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Hoffmann, R. A wiki for the life sciences where authorship matters. Nature Genetics (2008)

Phosphoprotein inhibitor CPI-17 specificity depends on allosteric regulation of protein phosphatase-1 by regulatory subunits.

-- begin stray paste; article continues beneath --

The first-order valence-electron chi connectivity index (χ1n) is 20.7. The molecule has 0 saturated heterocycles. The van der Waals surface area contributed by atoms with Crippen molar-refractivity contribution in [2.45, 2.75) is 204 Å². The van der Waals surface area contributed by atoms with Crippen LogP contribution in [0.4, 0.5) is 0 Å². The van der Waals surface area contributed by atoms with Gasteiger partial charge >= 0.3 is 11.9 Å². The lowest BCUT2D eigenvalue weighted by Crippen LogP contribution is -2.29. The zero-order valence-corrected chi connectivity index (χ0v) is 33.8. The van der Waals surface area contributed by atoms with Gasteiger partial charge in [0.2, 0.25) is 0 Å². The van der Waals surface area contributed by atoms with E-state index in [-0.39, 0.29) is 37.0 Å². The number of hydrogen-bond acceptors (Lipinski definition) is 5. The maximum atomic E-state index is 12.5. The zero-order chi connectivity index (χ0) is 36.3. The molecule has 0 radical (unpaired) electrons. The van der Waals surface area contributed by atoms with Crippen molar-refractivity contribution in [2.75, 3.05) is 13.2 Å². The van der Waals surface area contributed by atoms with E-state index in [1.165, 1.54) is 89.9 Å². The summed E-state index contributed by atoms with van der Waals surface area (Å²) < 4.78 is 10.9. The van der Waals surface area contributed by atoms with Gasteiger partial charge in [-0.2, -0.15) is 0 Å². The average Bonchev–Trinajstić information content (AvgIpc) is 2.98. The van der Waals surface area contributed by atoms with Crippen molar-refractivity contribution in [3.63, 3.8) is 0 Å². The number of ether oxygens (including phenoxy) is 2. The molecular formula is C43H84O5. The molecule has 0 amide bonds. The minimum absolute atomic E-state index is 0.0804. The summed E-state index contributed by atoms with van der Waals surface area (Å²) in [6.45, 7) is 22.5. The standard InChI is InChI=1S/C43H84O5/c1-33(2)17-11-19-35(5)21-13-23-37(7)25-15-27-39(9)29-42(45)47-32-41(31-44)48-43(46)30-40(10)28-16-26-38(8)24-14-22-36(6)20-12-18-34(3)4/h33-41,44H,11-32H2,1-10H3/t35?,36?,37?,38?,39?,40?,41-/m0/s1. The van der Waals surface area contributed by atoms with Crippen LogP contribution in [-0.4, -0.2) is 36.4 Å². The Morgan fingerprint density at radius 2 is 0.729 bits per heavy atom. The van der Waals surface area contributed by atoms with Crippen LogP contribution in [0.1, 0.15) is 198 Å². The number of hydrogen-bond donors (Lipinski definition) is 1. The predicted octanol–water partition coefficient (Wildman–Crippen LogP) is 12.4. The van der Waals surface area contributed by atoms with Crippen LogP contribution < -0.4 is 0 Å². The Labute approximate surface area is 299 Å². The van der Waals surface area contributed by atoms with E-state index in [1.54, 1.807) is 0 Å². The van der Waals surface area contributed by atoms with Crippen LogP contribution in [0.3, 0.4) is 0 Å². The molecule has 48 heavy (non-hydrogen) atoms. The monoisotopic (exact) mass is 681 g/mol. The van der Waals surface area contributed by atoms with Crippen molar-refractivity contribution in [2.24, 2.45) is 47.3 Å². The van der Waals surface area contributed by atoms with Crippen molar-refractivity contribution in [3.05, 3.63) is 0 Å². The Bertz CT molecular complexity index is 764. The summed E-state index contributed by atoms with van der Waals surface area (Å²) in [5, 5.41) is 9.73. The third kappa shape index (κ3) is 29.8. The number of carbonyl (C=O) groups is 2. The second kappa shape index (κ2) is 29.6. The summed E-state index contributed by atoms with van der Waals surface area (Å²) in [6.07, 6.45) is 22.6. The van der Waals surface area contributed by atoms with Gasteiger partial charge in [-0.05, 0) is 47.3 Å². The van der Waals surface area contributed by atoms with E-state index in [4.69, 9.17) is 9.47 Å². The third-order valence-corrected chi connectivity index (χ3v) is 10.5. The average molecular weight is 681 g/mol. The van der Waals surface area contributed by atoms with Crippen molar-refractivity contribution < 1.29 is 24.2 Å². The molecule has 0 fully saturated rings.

Inhibition of myosin phosphatase is critical for agonist-induced contractility of vascular smooth muscle. The protein CPI-17 is a phosphorylation-dependent inhibitor of myosin phosphatase and, in response to agonists, Thr-38 is phosphorylated by protein kinase C, producing a >1,000-fold increase in inhibitory potency. Here, we addressed how CPI-17 could selectively inhibit myosin phosphatase among other protein phosphatase-1 (PP1) holoenzymes. PP1 in cell lysates was separated by sequential affinity chromatography into at least two fractions, one bound specifically to thiophospho-CPI-17, and another bound specifically to inhibitor-2. The MYPT1 regulatory subunit of myosin phosphatase was concentrated only in the fraction bound to thiophospho-CPI-17. This binding was eliminated by addition of excess microcystin-LR to the lysate, showing that binding at the active site of PP1 is required. Phospho- CPI-17 failed to inhibit glycogen- bound PP1 from skeletal muscle, composed primarily of PP1 with the striated muscle glycogen-targeting subunit (G(M)) regulatory subunit. Phospho- CPI-17 was dephosphorylated during assay of glycogen- bound PP1, not MYPT1- associated PP1, even though these two holoenzymes have the same PP1 catalytic subunit. Phosphorylation of CPI-17 in rabbit arteries was enhanced by calyculin A but not okadaic acid or fostriecin, consistent with PP1-mediated dephosphorylation. We propose that CPI-17 binds at the PP1 active site where it is dephosphorylated, but association of MYPT1 with PP1C allosterically retards this hydrolysis, resulting in formation of a complex of MYPT1.PP1C.P-CPI-17, leading to an increase in smooth muscle contraction.[1]


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